Police car lights always blink here, no matter if they’re speeding to an intervention or just cruising. Electrical bikes and scooters rule the streets and sidewalks. Cats are everywhere, but oddly no stray dogs. And the Tel Aviv climate in April feels lovely, damp and warm. So much is obvious, but what else is there about the country?
Covered by the first, and by far the longest chapter of the Lonely Planet Travel Guide to Israel. Of the (relatively few) places we’ve seen in the country, it was the only one offering sights that impressed us. That, together with its religious status, makes it chock-full of tourists—numerous groups of pilgrims, squeezing through the narrow streets of the Old City while chanting religious songs.
I’ve been watching StreetView images from Tel Aviv for months now, with envy. People in March and October walking around in short sleeves and sandals, light jackets at worst. All the while we were having -15C here in Warsaw. But it’s time now. Spring’s in Poland, and a few days from now we’ll be in year-round-sunny Israel.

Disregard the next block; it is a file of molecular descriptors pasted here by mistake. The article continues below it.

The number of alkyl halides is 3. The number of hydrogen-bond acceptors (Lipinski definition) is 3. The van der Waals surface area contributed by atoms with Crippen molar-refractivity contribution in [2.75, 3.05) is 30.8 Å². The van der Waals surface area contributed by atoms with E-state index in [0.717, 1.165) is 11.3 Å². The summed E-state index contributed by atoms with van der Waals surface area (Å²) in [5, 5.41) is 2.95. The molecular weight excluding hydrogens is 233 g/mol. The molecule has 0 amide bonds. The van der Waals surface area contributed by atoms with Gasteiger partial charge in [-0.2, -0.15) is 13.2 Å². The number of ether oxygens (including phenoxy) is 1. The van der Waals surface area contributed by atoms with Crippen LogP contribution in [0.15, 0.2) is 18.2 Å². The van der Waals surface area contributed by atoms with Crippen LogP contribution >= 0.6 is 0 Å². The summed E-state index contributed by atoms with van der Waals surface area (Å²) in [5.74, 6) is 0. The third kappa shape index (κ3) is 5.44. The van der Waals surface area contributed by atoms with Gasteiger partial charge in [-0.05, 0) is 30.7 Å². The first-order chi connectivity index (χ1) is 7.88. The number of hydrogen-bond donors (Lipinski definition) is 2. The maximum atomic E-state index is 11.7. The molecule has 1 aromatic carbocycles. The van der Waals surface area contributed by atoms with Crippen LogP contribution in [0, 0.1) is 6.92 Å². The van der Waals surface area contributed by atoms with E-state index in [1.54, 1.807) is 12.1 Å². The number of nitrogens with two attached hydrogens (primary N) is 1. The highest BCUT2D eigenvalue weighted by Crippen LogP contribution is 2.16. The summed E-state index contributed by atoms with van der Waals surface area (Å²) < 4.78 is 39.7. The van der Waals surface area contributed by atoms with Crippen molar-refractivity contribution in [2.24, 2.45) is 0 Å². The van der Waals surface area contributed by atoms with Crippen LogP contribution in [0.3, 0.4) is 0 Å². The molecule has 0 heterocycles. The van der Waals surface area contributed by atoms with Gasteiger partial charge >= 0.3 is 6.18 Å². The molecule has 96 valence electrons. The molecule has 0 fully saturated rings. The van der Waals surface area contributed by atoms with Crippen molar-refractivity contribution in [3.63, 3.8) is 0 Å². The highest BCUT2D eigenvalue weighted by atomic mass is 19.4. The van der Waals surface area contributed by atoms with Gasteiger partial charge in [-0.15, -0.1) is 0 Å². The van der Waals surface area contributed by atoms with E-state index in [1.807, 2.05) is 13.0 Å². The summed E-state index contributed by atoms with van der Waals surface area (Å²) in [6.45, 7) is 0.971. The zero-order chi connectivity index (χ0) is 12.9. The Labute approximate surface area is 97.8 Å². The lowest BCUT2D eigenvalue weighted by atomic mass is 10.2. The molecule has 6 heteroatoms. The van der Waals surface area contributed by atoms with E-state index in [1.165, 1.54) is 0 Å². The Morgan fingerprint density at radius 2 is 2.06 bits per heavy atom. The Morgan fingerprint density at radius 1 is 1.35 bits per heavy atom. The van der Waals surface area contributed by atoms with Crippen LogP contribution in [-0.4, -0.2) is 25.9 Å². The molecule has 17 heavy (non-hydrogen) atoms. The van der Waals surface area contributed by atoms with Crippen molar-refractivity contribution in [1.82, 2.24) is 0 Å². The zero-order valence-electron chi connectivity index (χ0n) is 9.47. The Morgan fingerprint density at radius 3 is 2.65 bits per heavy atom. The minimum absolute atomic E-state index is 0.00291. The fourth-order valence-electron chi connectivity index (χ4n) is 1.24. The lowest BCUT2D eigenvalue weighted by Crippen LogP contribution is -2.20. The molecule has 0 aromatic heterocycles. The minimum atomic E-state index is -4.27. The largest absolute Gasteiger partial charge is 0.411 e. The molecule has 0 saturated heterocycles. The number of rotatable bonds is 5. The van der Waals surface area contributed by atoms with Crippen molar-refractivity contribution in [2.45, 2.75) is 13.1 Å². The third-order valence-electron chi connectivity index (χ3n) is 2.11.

I figured you’d ask. Many languages outside of India have the expression “sacred cows”, so the way these animals are treated here became a bit of a legend. We were curious ourselves, how much of it is true? We found that some of it is, in some places, some of the time.
Mind your step. They’re on the ground at every gate or entrance, though they’re not meant to greet visitors. Canang sari are offerings to gods—flowers, incense, often with some food, wrapped in bamboo leaves—freshly laid out every day. A symbol of the Balinese’ affinity with gods and spirits.